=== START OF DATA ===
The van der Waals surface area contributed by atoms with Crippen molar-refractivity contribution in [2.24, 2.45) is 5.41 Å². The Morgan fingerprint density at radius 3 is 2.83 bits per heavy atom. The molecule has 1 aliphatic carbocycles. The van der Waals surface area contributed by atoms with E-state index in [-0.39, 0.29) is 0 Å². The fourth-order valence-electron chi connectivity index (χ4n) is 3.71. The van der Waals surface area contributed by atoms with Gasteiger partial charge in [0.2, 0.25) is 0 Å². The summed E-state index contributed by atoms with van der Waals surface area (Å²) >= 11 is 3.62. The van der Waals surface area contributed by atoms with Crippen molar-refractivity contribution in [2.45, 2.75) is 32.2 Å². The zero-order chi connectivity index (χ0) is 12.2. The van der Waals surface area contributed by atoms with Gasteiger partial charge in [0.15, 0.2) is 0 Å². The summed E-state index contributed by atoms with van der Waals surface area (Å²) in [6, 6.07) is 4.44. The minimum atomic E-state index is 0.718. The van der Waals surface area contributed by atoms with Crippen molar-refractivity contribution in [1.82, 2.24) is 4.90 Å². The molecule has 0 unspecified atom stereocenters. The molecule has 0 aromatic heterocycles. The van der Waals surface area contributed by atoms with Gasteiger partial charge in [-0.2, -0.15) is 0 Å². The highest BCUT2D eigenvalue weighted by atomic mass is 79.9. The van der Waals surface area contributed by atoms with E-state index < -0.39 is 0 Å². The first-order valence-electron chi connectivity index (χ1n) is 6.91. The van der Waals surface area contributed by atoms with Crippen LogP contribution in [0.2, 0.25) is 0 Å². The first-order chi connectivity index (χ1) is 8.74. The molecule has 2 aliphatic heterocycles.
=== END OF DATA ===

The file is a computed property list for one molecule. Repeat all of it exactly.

The van der Waals surface area contributed by atoms with Crippen molar-refractivity contribution in [2.24, 2.45) is 5.41 Å². The Morgan fingerprint density at radius 3 is 2.83 bits per heavy atom. The molecule has 1 aliphatic carbocycles. The van der Waals surface area contributed by atoms with E-state index in [-0.39, 0.29) is 0 Å². The fourth-order valence-electron chi connectivity index (χ4n) is 3.71. The van der Waals surface area contributed by atoms with Gasteiger partial charge in [0.2, 0.25) is 0 Å². The summed E-state index contributed by atoms with van der Waals surface area (Å²) >= 11 is 3.62. The van der Waals surface area contributed by atoms with Crippen molar-refractivity contribution in [2.45, 2.75) is 32.2 Å². The zero-order chi connectivity index (χ0) is 12.2. The van der Waals surface area contributed by atoms with Gasteiger partial charge in [0.15, 0.2) is 0 Å². The summed E-state index contributed by atoms with van der Waals surface area (Å²) in [6, 6.07) is 4.44. The minimum atomic E-state index is 0.718. The van der Waals surface area contributed by atoms with Crippen molar-refractivity contribution in [1.82, 2.24) is 4.90 Å². The molecule has 0 unspecified atom stereocenters. The molecule has 0 aromatic heterocycles. The van der Waals surface area contributed by atoms with Gasteiger partial charge in [-0.2, -0.15) is 0 Å². The highest BCUT2D eigenvalue weighted by atomic mass is 79.9. The van der Waals surface area contributed by atoms with E-state index < -0.39 is 0 Å². The first-order valence-electron chi connectivity index (χ1n) is 6.91. The van der Waals surface area contributed by atoms with Crippen LogP contribution in [0.2, 0.25) is 0 Å². The first-order chi connectivity index (χ1) is 8.74. The molecule has 2 aliphatic heterocycles.